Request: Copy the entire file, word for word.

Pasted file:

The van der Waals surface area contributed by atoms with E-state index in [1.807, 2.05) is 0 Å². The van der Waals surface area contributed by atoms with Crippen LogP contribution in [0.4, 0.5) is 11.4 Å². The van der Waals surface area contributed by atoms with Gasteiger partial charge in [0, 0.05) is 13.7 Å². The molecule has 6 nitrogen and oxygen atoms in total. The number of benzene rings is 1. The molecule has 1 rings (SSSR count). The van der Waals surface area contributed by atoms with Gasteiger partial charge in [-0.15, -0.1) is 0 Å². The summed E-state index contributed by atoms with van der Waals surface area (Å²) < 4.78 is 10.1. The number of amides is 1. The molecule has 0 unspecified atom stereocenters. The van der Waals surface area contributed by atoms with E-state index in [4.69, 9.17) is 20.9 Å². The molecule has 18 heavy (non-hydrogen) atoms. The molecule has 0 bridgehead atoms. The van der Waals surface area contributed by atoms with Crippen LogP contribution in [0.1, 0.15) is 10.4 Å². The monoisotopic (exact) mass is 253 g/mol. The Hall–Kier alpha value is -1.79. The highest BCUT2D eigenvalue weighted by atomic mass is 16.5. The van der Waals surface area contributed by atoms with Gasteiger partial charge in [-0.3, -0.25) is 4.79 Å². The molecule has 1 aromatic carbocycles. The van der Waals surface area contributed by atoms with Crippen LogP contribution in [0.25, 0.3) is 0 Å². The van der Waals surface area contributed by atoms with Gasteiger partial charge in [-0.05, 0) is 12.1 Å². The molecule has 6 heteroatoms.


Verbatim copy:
The van der Waals surface area contributed by atoms with E-state index in [1.807, 2.05) is 0 Å². The van der Waals surface area contributed by atoms with Crippen LogP contribution in [0.4, 0.5) is 11.4 Å². The van der Waals surface area contributed by atoms with Gasteiger partial charge in [0, 0.05) is 13.7 Å². The molecule has 6 nitrogen and oxygen atoms in total. The number of benzene rings is 1. The molecule has 1 rings (SSSR count). The van der Waals surface area contributed by atoms with Gasteiger partial charge in [-0.15, -0.1) is 0 Å². The summed E-state index contributed by atoms with van der Waals surface area (Å²) < 4.78 is 10.1. The number of amides is 1. The molecule has 0 unspecified atom stereocenters. The van der Waals surface area contributed by atoms with E-state index in [4.69, 9.17) is 20.9 Å². The molecule has 18 heavy (non-hydrogen) atoms. The molecule has 0 bridgehead atoms. The van der Waals surface area contributed by atoms with Crippen LogP contribution in [0.1, 0.15) is 10.4 Å². The monoisotopic (exact) mass is 253 g/mol. The Hall–Kier alpha value is -1.79. The highest BCUT2D eigenvalue weighted by atomic mass is 16.5. The van der Waals surface area contributed by atoms with Gasteiger partial charge in [-0.3, -0.25) is 4.79 Å². The molecule has 1 aromatic carbocycles. The van der Waals surface area contributed by atoms with Crippen LogP contribution in [0.25, 0.3) is 0 Å². The van der Waals surface area contributed by atoms with Gasteiger partial charge in [-0.05, 0) is 12.1 Å². The molecule has 6 heteroatoms.